Coffee Shop

You walk in. It’s dark. The industrial inspired light features are dimmed to the point of absurdity. It’s the ambience you would expect in a night club, but that’s not where you are. You squint your eyes to make out the menu. It’s in a small, tight script that makes it even harder to sleuth out the prices.

“5 dollars for a 12 oz. ?!,” you grumble incredulously to yourself.

The employees eye you as you pull out your wallet. It’s filled to the brim with receipts that crumble onto the counter as you pull out your debit card. You try to awkwardly laugh off your embarrassment. They eye you up and down and go back to talking about something interesting.

As you swipe your card you finally take a look at your barista, their eyeliner is perfectly sharp, hair styled carelessly and carefully, their aesthetic reminds you of something from tumblr or instagram.

You look down at your basic t-shirt and jeans and curse yourself for not picking an outfit that better expresses how cool you are.

After paying for your drink and trying to avoid the plethora of dogs that sit by their owners feet that hope for a scrap of their owners’ flaky croissant to fall on the ground. The dog is shedding. Is it okay with the health department to even have dogs in a coffeeshop. It seems gross, but that dog is a good boi.

You pick up your drink and hesitantly take a sip. It doesn’t taste like your usual overcomplicated drink from Starbucks (you were too nervous to ask the baristas if they could take off the foam and add more pumps of syrup to your drink). It’s bitter and sad and tastes like something you would drink after you’ve given up.

Looking down at the cup with a shrug, you decide to grin and bear it. You’ve already spent 5 dollars and it’s too late know to tell cooler than you barista that maybe the locally sourced Chai tea latte tasted a little too much like leaf water for your taste. But it’s okay…right? You’re a cool, hip young professional.

So you head over to the way to small coffee bar that’s really a reclaimed, vintage wooden dresser and try to add some sweetener to your drink. Except there is none. You see a clear liquid sitting on the counter. Is it water? Is it the clear life essence of the people who were not cool enough to be in this coffeeshop. Oh no, am I the next person who turns into clear life elixir. Who adds water to a drink? Does more water make the leaf water taste better? You take the bottle and put some of the liquid on your finger. It’s simple syrup…nice.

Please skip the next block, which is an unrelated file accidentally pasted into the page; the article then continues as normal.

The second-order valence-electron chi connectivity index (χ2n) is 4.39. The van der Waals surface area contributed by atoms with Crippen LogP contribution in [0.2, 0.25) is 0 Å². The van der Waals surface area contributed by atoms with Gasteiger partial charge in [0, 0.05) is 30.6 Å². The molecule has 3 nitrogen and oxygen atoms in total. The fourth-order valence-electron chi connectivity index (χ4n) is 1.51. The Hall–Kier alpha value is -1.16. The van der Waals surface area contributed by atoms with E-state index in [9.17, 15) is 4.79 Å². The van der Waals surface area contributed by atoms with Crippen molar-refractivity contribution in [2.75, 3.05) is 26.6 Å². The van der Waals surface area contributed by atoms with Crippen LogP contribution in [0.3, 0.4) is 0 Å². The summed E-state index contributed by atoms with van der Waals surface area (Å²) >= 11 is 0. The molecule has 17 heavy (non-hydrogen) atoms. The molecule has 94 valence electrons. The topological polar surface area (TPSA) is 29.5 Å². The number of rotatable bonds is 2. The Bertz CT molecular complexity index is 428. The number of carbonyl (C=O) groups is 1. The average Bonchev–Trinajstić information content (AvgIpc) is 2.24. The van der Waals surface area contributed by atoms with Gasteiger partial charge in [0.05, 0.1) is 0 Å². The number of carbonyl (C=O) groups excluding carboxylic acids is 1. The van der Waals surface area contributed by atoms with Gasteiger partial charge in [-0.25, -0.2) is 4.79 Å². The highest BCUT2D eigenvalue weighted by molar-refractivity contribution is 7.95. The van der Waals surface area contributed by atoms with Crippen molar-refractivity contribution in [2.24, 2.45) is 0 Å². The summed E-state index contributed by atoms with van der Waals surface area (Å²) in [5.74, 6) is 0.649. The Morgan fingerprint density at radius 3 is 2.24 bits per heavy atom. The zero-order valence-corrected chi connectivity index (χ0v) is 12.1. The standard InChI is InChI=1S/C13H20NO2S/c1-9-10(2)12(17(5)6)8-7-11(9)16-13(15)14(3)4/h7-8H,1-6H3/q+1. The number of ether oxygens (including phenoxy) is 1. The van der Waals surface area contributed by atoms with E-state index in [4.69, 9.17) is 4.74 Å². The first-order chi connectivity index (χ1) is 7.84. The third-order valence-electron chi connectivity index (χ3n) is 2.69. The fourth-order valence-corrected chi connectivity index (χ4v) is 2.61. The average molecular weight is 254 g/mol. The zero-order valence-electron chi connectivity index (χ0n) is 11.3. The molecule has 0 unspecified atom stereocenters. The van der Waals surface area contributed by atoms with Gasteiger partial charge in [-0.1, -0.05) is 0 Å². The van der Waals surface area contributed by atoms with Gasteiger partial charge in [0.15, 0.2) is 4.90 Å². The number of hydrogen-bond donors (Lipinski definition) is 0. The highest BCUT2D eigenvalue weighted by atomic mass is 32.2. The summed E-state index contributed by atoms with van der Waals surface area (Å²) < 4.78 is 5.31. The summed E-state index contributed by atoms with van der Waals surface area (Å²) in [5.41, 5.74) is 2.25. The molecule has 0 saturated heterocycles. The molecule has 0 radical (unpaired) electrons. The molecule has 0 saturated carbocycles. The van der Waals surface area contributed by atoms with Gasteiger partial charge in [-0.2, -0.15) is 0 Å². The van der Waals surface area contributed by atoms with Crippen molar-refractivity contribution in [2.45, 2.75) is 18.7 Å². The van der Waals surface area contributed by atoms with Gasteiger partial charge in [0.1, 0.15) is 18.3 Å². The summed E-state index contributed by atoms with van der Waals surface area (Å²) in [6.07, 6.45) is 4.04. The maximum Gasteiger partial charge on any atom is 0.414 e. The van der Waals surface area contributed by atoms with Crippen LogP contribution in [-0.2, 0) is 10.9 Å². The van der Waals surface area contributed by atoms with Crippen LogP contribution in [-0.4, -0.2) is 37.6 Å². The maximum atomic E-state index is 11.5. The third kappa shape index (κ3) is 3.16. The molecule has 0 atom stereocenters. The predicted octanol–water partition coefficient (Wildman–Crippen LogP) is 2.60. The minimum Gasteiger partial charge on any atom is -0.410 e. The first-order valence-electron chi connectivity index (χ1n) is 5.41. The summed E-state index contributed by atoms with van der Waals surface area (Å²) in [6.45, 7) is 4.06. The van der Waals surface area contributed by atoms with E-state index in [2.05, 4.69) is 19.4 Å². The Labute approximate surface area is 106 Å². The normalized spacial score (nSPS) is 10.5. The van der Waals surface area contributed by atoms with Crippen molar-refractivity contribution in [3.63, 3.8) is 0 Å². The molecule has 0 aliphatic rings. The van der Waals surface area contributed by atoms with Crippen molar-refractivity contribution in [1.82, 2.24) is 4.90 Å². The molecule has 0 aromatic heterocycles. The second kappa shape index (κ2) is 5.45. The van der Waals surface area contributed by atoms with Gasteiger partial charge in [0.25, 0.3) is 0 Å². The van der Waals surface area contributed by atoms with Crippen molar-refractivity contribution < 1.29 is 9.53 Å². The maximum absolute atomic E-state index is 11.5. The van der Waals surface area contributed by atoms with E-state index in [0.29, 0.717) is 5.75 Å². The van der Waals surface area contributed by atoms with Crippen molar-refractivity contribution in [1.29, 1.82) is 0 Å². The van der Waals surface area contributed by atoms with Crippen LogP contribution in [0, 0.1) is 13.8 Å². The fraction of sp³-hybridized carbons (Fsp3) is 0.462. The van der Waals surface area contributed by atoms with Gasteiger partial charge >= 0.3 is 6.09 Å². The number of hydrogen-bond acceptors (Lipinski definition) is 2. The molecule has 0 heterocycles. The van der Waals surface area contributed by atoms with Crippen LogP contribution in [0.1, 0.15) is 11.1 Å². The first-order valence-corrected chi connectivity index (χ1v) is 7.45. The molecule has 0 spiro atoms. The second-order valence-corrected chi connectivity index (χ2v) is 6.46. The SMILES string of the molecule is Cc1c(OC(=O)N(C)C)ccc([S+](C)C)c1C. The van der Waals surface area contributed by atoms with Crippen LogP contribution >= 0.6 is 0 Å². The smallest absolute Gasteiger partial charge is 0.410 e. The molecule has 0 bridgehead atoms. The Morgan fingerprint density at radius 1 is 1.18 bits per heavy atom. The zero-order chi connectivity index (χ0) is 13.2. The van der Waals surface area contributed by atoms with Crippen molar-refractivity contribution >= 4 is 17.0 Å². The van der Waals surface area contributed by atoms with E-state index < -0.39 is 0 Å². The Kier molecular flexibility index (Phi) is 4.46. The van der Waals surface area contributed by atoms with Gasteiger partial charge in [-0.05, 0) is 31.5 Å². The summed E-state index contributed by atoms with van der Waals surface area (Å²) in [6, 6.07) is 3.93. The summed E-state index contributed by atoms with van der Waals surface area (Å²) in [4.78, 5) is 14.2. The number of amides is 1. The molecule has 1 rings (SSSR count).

You look around before adding the heaps of sugar water to your drink. From the corner of your eye, you can see cool guy with Benjamin Franklin glasses looking your direction. He looks unimpressed. Is it directed towards you? Either way he doesn’t look happy. You shield your chai from his line of sight, so he can’t judge you for the ridiculous amount of sugar you’re pouring into the cup. It’s already been 30 seconds of squeezing the simple syrup in the cup. You take a sip, hoping that it finally tastes better. It doesn’t. Know it tastes like sickly sweet leaf water.

You give up and head to a table. They’re all full of people typing away at their laptops, you avoid looking at any of them. Instead, you move to the closest table and pull out a chai. As you pull, the legs of the chair stratch against the aesthetially stained wooden floor loud enough to rival the explosion of the Yellowstone supervolcano. You sit down and try to unzip your backpack, but the zipper is stuck. You pull and pull and the zipper makes the loud zippy sound. It’s embarrassing. You silently berate your backpack for making a fool out of you. Doesn’t your backpack love and care about you? But then you remember how it’s a biking backpack and you haven’t ridden a bike in 10 years and maybe the backpack feels betrayed that it never gets to feel the wind in its hair and now you think “Maybe the backpack is right”. You decide to take it up with your backpack once you’re out of the coffeeshop.

You’re almost ready to start working. Chai on table, backpack in the adjacent chair, and now all you need is your planner and computer. You pull out the small pouch you keep in your backpack full to the brim with nice pens. You’re searching for your favorite pen. It’s the Pigma Micron with the .25mm tip in black. It’s the perfect $1.50 pen to write in your $25 planner. You push the calligraphy pens, glitter gel pens, mechanical drafting pencil, two swedish erasers, three different kinds of washi tape, two midliners, e one highlighter, and either different Pigma Micron pens out of the way, but you can’t find THE PEN.

You give up and decide that the Pigma Micron with the .25 mm tip in sepia will have to suffice.

You sit click-clacking away on your computer, but mostly watching Netflix. You’re in the zone. Focused. Driven. Only slightly distracted. Until,

The barista takes the aux cord and starts a playlist. It sounds good at the beginning, it has a beat that you can tap your feet to and then all of the singer starts singing in French and now someone else is mumbling on the track and then outside you see that there’s a street concert and the DJ is blasting Ludachris while making loud neon lights flash and now the coffeeshop is ruined by these two clashing aesthetics.

You leave.

You throw the $5 drink away.

You find the nearest Starbucks and buy you’re too expensive drink. Here no one can judge you. It’s a bunch of people having business meeting, other college kids working, and people sitting on their phones watching Youtube videos. You indulge in the quiet of a manufactured, maintained environment. It is a sterile aesthetic. You feel safe.

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